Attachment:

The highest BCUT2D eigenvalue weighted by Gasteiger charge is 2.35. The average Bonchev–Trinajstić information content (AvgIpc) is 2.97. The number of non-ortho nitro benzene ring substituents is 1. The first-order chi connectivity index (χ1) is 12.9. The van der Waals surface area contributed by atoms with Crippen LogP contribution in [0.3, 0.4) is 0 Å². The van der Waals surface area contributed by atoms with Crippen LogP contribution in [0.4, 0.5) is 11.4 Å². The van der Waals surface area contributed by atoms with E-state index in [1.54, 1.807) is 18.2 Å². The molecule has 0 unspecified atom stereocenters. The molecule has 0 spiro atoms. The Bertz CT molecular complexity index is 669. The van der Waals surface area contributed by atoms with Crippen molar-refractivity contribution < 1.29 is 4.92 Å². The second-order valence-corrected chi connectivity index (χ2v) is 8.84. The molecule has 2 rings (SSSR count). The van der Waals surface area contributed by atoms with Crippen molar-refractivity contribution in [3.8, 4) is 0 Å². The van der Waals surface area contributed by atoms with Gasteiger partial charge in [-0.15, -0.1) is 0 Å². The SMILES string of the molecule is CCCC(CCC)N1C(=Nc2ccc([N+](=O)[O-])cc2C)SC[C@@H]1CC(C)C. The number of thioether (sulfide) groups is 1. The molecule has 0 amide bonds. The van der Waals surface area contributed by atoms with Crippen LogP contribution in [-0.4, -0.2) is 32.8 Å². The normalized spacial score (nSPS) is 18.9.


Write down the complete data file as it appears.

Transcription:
The highest BCUT2D eigenvalue weighted by Gasteiger charge is 2.35. The average Bonchev–Trinajstić information content (AvgIpc) is 2.97. The number of non-ortho nitro benzene ring substituents is 1. The first-order chi connectivity index (χ1) is 12.9. The van der Waals surface area contributed by atoms with Crippen LogP contribution in [0.3, 0.4) is 0 Å². The van der Waals surface area contributed by atoms with Crippen LogP contribution in [0.4, 0.5) is 11.4 Å². The van der Waals surface area contributed by atoms with E-state index in [1.54, 1.807) is 18.2 Å². The molecule has 0 unspecified atom stereocenters. The molecule has 0 spiro atoms. The Bertz CT molecular complexity index is 669. The van der Waals surface area contributed by atoms with Crippen molar-refractivity contribution < 1.29 is 4.92 Å². The second-order valence-corrected chi connectivity index (χ2v) is 8.84. The molecule has 2 rings (SSSR count). The van der Waals surface area contributed by atoms with Crippen molar-refractivity contribution in [3.8, 4) is 0 Å². The van der Waals surface area contributed by atoms with Gasteiger partial charge in [-0.15, -0.1) is 0 Å². The SMILES string of the molecule is CCCC(CCC)N1C(=Nc2ccc([N+](=O)[O-])cc2C)SC[C@@H]1CC(C)C. The number of thioether (sulfide) groups is 1. The molecule has 0 amide bonds. The van der Waals surface area contributed by atoms with Crippen LogP contribution in [-0.4, -0.2) is 32.8 Å². The normalized spacial score (nSPS) is 18.9.